How blockchain can help providers access medical supplies more quickly

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Companies including IBM and Ernst & Young are developing blockchain projects that support COVID-19 relief efforts such as connecting providers with medical equipment and supplies as well as tracking potentially immune individuals, according to The Wall Street Journal.

IBM recently launched a blockchain project dubbed Rapid Supplier Connect, which aims to create a network of suppliers that can provide healthcare organizations with about 15 types of medical equipment, including masks, ventilators and dialysis machines.

Buyers usually need four to six weeks to verify and onboard new vendors or suppliers, but the blockchain network could "dramatically" decrease that amount of time, according to Mark Treshock, global blockchain solutions leader for IBM's healthcare and life sciences division.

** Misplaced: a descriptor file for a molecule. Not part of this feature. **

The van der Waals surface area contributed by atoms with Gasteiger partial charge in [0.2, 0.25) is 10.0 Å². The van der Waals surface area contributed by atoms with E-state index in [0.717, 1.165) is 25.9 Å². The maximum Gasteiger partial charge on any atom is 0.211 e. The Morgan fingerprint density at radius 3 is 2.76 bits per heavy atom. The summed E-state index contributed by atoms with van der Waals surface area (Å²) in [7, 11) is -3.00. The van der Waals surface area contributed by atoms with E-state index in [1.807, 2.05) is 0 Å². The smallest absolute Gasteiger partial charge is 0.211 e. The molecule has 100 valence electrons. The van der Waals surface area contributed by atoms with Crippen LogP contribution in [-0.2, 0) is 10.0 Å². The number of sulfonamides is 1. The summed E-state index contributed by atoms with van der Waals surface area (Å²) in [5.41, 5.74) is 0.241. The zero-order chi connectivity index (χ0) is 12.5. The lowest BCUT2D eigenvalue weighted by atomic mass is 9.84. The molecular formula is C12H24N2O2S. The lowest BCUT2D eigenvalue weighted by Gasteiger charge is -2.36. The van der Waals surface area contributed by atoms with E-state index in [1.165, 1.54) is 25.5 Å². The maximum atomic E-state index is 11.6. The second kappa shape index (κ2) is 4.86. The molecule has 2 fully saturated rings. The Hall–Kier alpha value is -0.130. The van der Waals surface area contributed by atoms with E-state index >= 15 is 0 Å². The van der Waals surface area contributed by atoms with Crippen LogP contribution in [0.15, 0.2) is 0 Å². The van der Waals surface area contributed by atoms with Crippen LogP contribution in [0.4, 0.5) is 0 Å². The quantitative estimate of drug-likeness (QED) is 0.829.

Through the blockchain network, vendors can create profiles and upload financial information and FDA certifications for hospitals to access when looking for suppliers. After a hospital requests more information, the company can immediately share the data.

"Blockchain will hopefully help these parties trust each other quicker," Mr. Treshock said.

Ernst & Young employees are also working on a blockchain that would help employers, governments and others track people who have had COVID-19 antibody tests and potentially could be immune to the virus, according to the report. However, the World Health Organization issued an April 24 guidance on "immunity passports," claiming there is no evidence that people who have recovered from COVID-19 are protected from a second infection.


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